Jessica’s failed actress plot line allots enough time for Christina Woods to shine. In an amusingly sad turn of events, we learn that the guy Jessica was sleeping with in the pilot is actually her agent (Sean Wing). She goes to him to demand better roles but all he can get her is an audition for a tampon commercial. This sets up a terrific scene where Jessica bumps into Amelia at the audition and tries to pretend that she is there to read for a Scorsese film. The episode doesn’t do much to remedy the actor stereotypes that were so prominent in The Limo, but this time it’s not really to the show’s detriment because the material surrounding the clichés is actually very funny.

Back on the dating front, Stuart can only play it cool for so long. When Annie doesn’t respond to his texts he begins to freak out, texting repeatedly and bringing his phone into the Verizon store to see if there is something wrong with it. There isn’t. With the reluctant help of Rory, Stuart composes an angry email. Annie texts back in the nick of time, apologizing for the delay and diffusing a nearly disastrous situation.

The second date doesn’t go quite as well. Annie continually texts and checks her phone throughout, making Stuart extremely paranoid. When Stuart gets a glimpse of Annie’s phone he notices she is texting with someone named Alex, a person he assumes to be another man (even though androgynous names in TV and film always wind up being the opposite). So, when Annie asks to be dropped off at a friend’s house, Stuart can’t help but spy on her. He sees that the friend is indeed a woman, but in the process he gets caught. This leads to Merchant’s best performance yet, as he attempts to explain himself in a refreshingly honest and incredibly charming monologue that wouldn’t be out of place in a Richard Curtis film.

The appeal works and for a moment we wonder how he could possibly mess this one up. Annie jokes that she’ll be bringing her friend on the next date and Stuart politely addresses the friend by saying, “Nice to meet you, Alex.” In a clever twist, the friend responds, “My name is Joanne.” In that moment, all of Stuart’s insecurities return, along with his mean spirited accusations. By the time he learns that Alex is actually the name of Annie’s brother, recently diagnosed with Leukemia, it’s too late. Stuart is once again a victim of his own self-sabotage. Driving home alone, he looks up at the unreachable “ideal woman” on the Four Seasons billboard, no closer to being happy on The Date than he was in The Limo.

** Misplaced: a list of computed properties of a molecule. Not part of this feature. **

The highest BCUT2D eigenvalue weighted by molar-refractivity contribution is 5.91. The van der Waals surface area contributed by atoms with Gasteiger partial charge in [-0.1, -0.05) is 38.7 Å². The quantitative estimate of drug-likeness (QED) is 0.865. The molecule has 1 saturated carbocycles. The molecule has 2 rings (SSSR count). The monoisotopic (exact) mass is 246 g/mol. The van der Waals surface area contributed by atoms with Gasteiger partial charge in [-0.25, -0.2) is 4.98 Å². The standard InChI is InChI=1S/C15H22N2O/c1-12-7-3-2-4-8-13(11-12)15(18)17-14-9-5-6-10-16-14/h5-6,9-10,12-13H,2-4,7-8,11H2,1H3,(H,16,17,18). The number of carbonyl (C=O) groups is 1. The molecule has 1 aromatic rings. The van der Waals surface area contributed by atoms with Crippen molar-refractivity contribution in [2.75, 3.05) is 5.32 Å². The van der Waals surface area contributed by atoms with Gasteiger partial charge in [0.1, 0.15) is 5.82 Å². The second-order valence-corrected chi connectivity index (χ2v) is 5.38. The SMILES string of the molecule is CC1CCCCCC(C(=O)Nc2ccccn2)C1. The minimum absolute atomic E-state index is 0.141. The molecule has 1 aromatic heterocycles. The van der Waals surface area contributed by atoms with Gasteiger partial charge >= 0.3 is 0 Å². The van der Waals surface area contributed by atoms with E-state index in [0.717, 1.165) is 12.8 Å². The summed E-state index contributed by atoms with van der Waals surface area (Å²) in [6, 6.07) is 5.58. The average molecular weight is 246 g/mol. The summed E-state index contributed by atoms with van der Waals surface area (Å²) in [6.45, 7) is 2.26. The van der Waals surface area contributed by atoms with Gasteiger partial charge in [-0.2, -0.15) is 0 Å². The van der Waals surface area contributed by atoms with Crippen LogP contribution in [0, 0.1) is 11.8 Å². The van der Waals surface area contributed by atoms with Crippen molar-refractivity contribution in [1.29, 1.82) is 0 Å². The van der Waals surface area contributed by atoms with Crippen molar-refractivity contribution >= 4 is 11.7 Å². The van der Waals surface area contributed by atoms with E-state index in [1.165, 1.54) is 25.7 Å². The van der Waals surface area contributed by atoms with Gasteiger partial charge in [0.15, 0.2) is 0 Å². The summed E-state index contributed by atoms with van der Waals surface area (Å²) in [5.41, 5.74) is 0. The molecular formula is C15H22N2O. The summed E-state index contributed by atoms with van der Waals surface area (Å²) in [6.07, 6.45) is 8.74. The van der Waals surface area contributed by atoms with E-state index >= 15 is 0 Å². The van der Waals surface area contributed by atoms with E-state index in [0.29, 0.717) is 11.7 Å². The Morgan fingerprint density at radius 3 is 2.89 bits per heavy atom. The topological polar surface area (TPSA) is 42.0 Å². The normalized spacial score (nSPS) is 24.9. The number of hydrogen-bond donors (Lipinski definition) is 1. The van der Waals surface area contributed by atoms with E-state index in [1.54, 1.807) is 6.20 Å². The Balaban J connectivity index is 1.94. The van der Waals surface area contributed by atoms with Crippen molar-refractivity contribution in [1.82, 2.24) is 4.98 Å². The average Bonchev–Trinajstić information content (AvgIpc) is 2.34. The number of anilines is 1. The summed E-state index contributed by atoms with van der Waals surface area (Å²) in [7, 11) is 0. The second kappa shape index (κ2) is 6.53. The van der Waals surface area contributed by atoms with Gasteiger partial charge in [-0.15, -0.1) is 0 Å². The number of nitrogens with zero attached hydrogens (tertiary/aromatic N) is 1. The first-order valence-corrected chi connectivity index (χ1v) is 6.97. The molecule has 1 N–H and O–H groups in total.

Other Musings:

– Not a big deal, but if Stuart can afford to own a home in L.A. (he is a landlord and Jessica is his tenant) then he can probably afford one night out at a nice restaurant. I mean, we already saw him spend $800 on drinks in the pilot.

– Guest spots continue to be expertly cast by Allison Jones. This time, Evan Gaustad was fantastic in the role of the waiter forced to put up with Stuart’s unreasonable requests.

– I love the appropriately absurd smooth jazz music choices, like this episode’s closing track, Glen Frey’s “You Belong to the City.”

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J.T. Saroufim Joseph Tony Saroufim is a screenwriter and reviewer of film and television. He has worked as a staff writer in Vh1’s creative lab and in 2011 he won the best writing award at the New York Television Festival. Most recently he produced and co-wrote D-TEC, a television pilot that won Samsung’s Second Screen Storytellers competition. His favorite TV shows include Soap, Mad Men, Breaking Bad, and Veep. His favorite film is Holiday, starring Cary Grant and Katherine Hepburn.